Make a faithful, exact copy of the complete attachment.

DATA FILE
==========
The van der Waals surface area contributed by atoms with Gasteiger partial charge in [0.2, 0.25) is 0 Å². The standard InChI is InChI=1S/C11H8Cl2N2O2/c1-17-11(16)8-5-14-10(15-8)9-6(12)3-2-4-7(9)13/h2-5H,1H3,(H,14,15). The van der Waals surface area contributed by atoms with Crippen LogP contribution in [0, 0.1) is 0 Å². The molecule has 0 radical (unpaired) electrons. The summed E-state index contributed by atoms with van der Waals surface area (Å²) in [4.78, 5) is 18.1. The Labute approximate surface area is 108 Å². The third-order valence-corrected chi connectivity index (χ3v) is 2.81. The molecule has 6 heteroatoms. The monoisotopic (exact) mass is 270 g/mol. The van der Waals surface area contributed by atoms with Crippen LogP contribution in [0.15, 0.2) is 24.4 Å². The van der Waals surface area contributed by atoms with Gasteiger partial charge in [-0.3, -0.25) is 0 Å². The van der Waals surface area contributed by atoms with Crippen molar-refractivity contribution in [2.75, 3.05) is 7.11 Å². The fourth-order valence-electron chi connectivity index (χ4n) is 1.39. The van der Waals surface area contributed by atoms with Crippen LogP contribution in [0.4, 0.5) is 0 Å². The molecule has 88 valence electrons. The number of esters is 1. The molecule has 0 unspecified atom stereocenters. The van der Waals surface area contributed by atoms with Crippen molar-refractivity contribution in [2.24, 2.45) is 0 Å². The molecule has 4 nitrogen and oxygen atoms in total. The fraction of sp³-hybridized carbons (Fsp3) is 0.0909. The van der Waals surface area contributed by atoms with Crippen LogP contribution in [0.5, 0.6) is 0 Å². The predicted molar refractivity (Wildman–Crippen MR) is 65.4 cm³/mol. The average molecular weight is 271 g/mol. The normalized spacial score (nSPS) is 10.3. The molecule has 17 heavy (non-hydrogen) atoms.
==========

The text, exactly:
The van der Waals surface area contributed by atoms with Gasteiger partial charge in [0.2, 0.25) is 0 Å². The standard InChI is InChI=1S/C11H8Cl2N2O2/c1-17-11(16)8-5-14-10(15-8)9-6(12)3-2-4-7(9)13/h2-5H,1H3,(H,14,15). The van der Waals surface area contributed by atoms with Crippen LogP contribution in [0, 0.1) is 0 Å². The molecule has 0 radical (unpaired) electrons. The summed E-state index contributed by atoms with van der Waals surface area (Å²) in [4.78, 5) is 18.1. The Labute approximate surface area is 108 Å². The third-order valence-corrected chi connectivity index (χ3v) is 2.81. The molecule has 6 heteroatoms. The monoisotopic (exact) mass is 270 g/mol. The van der Waals surface area contributed by atoms with Crippen LogP contribution in [0.15, 0.2) is 24.4 Å². The van der Waals surface area contributed by atoms with Gasteiger partial charge in [-0.3, -0.25) is 0 Å². The van der Waals surface area contributed by atoms with Crippen molar-refractivity contribution in [2.75, 3.05) is 7.11 Å². The fourth-order valence-electron chi connectivity index (χ4n) is 1.39. The van der Waals surface area contributed by atoms with Crippen LogP contribution in [0.4, 0.5) is 0 Å². The molecule has 88 valence electrons. The number of esters is 1. The molecule has 0 unspecified atom stereocenters. The van der Waals surface area contributed by atoms with Crippen molar-refractivity contribution in [2.24, 2.45) is 0 Å². The molecule has 4 nitrogen and oxygen atoms in total. The fraction of sp³-hybridized carbons (Fsp3) is 0.0909. The van der Waals surface area contributed by atoms with Crippen LogP contribution in [0.5, 0.6) is 0 Å². The predicted molar refractivity (Wildman–Crippen MR) is 65.4 cm³/mol. The average molecular weight is 271 g/mol. The normalized spacial score (nSPS) is 10.3. The molecule has 17 heavy (non-hydrogen) atoms.